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Whether you are an industrial, agricultural, commercial or household user of water, here is a line that is very unlikely to appear on your next bill: “financial innovation management fee.” Nevertheless, like the claims to trade stocks from your phone without fees, the cost of “financial innovation” could be hidden in water bills. How could financial innovations — new financial products promising benefits for those who understand what they are and how to use them — affect those water bills?   

On September 8, the U.S. Commodity Futures Trading Commission (CFTC) released the first ever U.S. financial regulator report about managing climate-related financial risk. About two weeks later, the report’s sponsor, Commissioner (now acting Chair) Rostin Behnam, welcomed, with less fanfare, a Chicago Mercantile Exchange (CME) futures contract to manage the price risk of water. The contract, made available for trade on January 1, would be cash settled only, so physical water could not be delivered to the contract buyer.

Pedro Arrojo-Agudo, the United Nations special rapporteur for the human rights to water and sanitation, said, “The news that water is to be traded on [the] Wall Street futures market shows that the value of water, as a basic human right, is under threat.” The CME, when asked about the special rapporteur’s statement, had no comment. However, Simon Puleston Jones, the former European head of the Futures Industry Association has concerns not dissimilar to those of the Mr. Arrojo-Agudo: “The one asset class that I don't want to see open to potential manipulation or upward price pressure via financial markets is the one resource that all of humanity needs for its survival . . . We need to think now about the potential direct and indirect negative consequences of treating water as an asset rather than a resource.” What could go wrong with the CME contract? Or right?

First, it is necessary to understand a few of the terms of the contract. The CME filed a Freedom of Information Action Confidential Business Treatment Request with the CFTC on November 19, 2020, the same day the CME applied to the agency for CME self-certification that the water futures contract was consistent with CME rules and CFTC modifications of those rules. CME could have requested that the CFTC approve the contract at the same time it filed for self-certification.

The 16-page application gives a detailed description of the contract and its underlying asset, the Nasdaq Veles California Water (Price) Index (NQH20). The application describes how the price index was constructed from the volume-weighted average spot rate prices of water rights transactions in four California water basins plus in the surface water market. The contract unit is 10 acre-feet (10 acres to the depth of one foot) of water times the NQH20. The contract is listed for trade in March, June, September and December “plus two nearest non-quarter serial months.” For example, if you anticipate a sharp increase in the price of water for December, you could buy now x number of contract units at lower price y and be able to “roll over” the contract in January or February 2022, if you didn’t wish to sell in December.

It appears that only the CME’s Exhibit B, “Position Limits, Position Accountability and Reportable Trade Levels” is subject to the Confidential Business Treatment Request, which the CFTC granted. There are legitimate competitive reasons for ensuring the confidentiality of contract positions held by individual investors and reported by the CME to the CFTC. However, as explained in greater detail below, the CFTC grant of confidentiality can also mask excessive speculation in contract positions the exchange believes do not have to be reported to the CFTC.

There are reasons to doubt that CME contract transactions will result in a price benchmark to help water district managers in California determine the price they charge wholesale water users, above all irrigated agribusiness. According to Mike Wade, executive director of the non-profit California Farm Water Coalition, cited by the Financial Times, “This type of water futures market is an investment tool more than a water management tool . . . There likely will be non-farm people who will try it out to see if there’s money to be made.” What kind of investors would be interested in a futures contract whose underlying asset is tiny compared, for example, to that of all No. 2 yellow corn estimated by the Chicago Board of Trade to be deliverable profitably to U.S. interior and coastal export ports?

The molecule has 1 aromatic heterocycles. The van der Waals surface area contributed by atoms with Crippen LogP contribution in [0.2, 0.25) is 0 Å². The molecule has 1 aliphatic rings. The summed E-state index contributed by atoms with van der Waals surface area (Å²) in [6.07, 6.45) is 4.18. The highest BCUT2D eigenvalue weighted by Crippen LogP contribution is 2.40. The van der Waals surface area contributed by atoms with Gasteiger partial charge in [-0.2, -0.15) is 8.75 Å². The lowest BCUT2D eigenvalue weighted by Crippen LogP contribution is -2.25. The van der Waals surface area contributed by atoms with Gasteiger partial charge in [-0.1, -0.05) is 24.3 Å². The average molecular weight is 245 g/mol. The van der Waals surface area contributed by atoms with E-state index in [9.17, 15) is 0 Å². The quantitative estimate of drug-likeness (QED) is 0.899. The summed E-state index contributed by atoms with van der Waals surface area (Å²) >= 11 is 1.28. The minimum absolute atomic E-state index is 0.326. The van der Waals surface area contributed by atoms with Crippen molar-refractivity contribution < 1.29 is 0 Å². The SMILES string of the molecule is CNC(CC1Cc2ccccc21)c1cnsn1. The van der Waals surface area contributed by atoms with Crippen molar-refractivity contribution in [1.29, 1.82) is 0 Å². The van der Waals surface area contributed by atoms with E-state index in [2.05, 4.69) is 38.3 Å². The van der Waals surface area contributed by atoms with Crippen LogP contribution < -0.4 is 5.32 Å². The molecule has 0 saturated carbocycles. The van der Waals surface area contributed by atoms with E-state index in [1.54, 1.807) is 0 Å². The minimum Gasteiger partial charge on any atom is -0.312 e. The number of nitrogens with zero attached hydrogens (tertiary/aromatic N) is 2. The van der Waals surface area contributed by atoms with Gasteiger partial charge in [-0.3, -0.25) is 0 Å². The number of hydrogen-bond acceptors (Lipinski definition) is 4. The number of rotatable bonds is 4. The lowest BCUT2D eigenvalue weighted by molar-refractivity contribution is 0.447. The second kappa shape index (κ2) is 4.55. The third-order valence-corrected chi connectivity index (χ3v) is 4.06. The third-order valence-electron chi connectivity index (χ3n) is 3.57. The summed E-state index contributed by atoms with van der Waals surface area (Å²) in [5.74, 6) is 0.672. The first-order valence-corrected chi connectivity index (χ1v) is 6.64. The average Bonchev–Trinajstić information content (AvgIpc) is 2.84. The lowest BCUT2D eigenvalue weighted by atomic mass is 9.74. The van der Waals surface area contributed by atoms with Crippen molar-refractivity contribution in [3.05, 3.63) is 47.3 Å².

When the Nasdaq exchange launched a water price index in January 2019, it claimed that its proprietary water pricing algorithm could “provide a benchmark for water transactions across California.” But in 2019, there were just 221 water sales transacted in California using the Nasdaq water price algorithm. How will the futurization of the Nasdaq Veles water price index in the CME contract attract more investors and who will benefit from that futurization?

What would happen if every California water manager and commercial water user (collectively “commercial hedgers”) were to buy positions in the contract to prevent having to buy water in the cash market if prices spike due, e.g., to a drought more severe and extended than predicted? There might not be enough capital invested in the contract (i.e., “liquidity” is the term of art) to enable the commercial sellers of the contract to find commercial buyers for their positions. Enter the traditional speculator, an entity with an economic interest in the contract, such as an insurance company concerned about the impact of drought on its customers, to buy the commercial hedgers’ contract positions to protect against future price spikes. The traditional speculator provides necessary liquidity to the contract to enable commercial water users to buy and sell the contract when they wish.

However, there are investors with no direct or even indirect commercial interest in water prices, who are likely to become dominant investors in water futures contracts. As Lance Coogan, the chief executive officer of Veles Water Ltd., told the Wall Street Journal, investors could buy water futures contracts to hedge against the price of assets that have no discernible correlation to water prices. Here enter the financial engineers, who package uncorrelated or very loosely correlated assets, into commodity index funds (CIFs). (For an extended analysis of CIFs, traditional speculators and price booms and busts in commodities, see a 2011 Better Markets essay.) The prices of those goods on futures markets then move together in the CIF.

The construction of a CIF is more complicated than can be explained here, but a visit to the website of the most renown CIF, the Standard & Poor’s Goldman Sachs Commodity Index (S&P® GSCI), gives you an idea of the index’s contract components, risk weighting and index trading strategy.